Hopkins grad Dauwalter hits another level with 100-mile race win in France

Courtney Dauwalter, a former Hopkins High School star, took ultrarunning to new territory over the weekend in the French Alps.

Dauwalter won the Ultra Trail du Mont Blanc, part of the world's biggest ultramarathoning event, completing an unprecedented trifecta by a man or woman in the sport: She now has won three consecutive prestigious 100-mile races: Western States in California, Hardrock in Colorado and, on Saturday, the UTMB, which emanates from the town of Chamonix.

At age 38 already a legend in the sport, Dauwalter continues to rewrite running history — and it has people buzzing in Minnesota's broad community of road and trail runners.

Dauwalter attempted one of her first 100-milers on the Superior Hiking Trail in 2013. She finished second in the Superior 100 among women and seventh overall.

Busy in advance of next weekend's Superior races, including the 100, director John Storkamp is moved as much by her mental game as her improbable endurance. He told the Star Tribune in an e-mail that her recent run of success has "as much, or more, to do with her mastery of her mind and the openness of her heart than her physical ability.

"What people love about Courtney is that she is a real-life superhero who will take time to speak with you. She carries herself in a way that puts others at ease. Trail and ultrarunners from Minnesota love Courtney. One of the big reasons is that she routinely acknowledges where she came from."

That kind of inspiration can resonate with new runners, too, and on other surfaces.

Charlie Mahler, Twin Cities Marathon communications manager, said it's a positive whenever Minnesotans (or former Minnesotans) do remarkable things.

"Even if a 100-mile race isn't on someone's bucket list, knowing the seeming limitlessness of human ability and drive can inspire any runner."

The marathon, 10-mile and related Twin Cities in Motion races are Sept. 29-Oct. 1.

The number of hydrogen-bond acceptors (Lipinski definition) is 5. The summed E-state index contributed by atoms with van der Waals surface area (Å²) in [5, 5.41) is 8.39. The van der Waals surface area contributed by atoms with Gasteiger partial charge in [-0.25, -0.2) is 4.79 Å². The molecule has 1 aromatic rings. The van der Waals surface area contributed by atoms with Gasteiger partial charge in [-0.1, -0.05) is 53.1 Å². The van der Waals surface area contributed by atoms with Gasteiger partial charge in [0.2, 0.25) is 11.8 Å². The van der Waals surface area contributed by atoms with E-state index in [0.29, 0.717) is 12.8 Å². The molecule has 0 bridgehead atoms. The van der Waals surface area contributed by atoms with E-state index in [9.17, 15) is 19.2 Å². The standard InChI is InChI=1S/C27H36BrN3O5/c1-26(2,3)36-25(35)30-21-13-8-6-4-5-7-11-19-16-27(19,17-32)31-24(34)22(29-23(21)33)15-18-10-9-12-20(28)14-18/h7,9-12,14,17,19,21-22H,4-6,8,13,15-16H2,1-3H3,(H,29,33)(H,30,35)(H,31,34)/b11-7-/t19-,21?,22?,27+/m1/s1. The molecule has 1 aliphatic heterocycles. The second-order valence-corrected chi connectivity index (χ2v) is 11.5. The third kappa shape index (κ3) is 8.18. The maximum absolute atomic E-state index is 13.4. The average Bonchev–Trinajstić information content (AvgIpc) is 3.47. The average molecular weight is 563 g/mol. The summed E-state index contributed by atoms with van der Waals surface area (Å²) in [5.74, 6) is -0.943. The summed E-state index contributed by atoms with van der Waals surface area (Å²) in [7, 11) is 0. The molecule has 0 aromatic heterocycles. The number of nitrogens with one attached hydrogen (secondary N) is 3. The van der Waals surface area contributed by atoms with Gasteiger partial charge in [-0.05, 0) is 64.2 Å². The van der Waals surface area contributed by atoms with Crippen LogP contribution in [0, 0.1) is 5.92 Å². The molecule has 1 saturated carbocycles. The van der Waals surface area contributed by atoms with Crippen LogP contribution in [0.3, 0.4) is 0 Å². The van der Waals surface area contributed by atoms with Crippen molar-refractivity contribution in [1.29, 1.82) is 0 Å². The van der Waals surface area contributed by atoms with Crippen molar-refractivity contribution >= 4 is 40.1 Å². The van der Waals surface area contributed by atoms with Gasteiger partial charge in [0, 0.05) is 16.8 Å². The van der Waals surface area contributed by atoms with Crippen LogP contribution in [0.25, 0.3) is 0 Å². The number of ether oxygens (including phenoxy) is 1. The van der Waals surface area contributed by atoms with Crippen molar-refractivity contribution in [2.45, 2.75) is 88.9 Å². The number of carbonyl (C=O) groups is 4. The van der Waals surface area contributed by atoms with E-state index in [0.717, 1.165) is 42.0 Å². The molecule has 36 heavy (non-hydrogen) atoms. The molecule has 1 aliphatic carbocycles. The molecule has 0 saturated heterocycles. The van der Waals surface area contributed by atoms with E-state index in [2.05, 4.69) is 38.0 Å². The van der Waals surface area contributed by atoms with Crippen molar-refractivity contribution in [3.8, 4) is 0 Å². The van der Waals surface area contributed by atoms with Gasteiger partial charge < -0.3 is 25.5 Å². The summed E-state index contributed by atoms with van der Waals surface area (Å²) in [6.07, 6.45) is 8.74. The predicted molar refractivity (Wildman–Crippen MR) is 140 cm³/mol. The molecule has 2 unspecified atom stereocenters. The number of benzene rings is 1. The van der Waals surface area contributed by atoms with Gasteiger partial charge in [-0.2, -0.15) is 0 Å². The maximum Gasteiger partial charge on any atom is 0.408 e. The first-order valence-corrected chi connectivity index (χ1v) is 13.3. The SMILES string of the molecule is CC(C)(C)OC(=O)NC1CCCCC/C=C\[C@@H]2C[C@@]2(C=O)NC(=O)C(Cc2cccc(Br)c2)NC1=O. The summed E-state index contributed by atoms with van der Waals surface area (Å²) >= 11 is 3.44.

While he was preparing for his grand fall event, Storkamp was aware that Dauwalter was making news out on the trails, and now in the Alps.

A New York Times feature Aug. 31 lent perspective to her recent achievements, including her victory at Western States in June when she broke an 11-year-record by a woman by 77 minutes. Dauwalter crossed the finish line in 15 hours, 29 minutes and 33 seconds, bringing comparisons to another ultramarathon stalwart from Minnesota: Scott Jurek, who grew up in Proctor, Minn.

From the Times: "It would have won the men's division of Western States — arguably the most competitive 100-mile race in the world — every year from 1978 through 2009. Scott Jurek won Western States seven times (most recently in 2005) but never once ran as fast as Dauwalter did this year. She beat a 1994 Western States record set by Ann Trason, who won the race 14 times, by more than two hours."

Dauwalter couldn't be reached for comment, but she told in an interview Sunday that the weight of previous 100-mile races didn't hamper her.

"I wanted to race it like it was my only race of the summer. It's sort of what my approach was with all three of them. Not have, you know, an excuse queued up, not be thinking of the fatigue that might still be there. But just give it everything I have."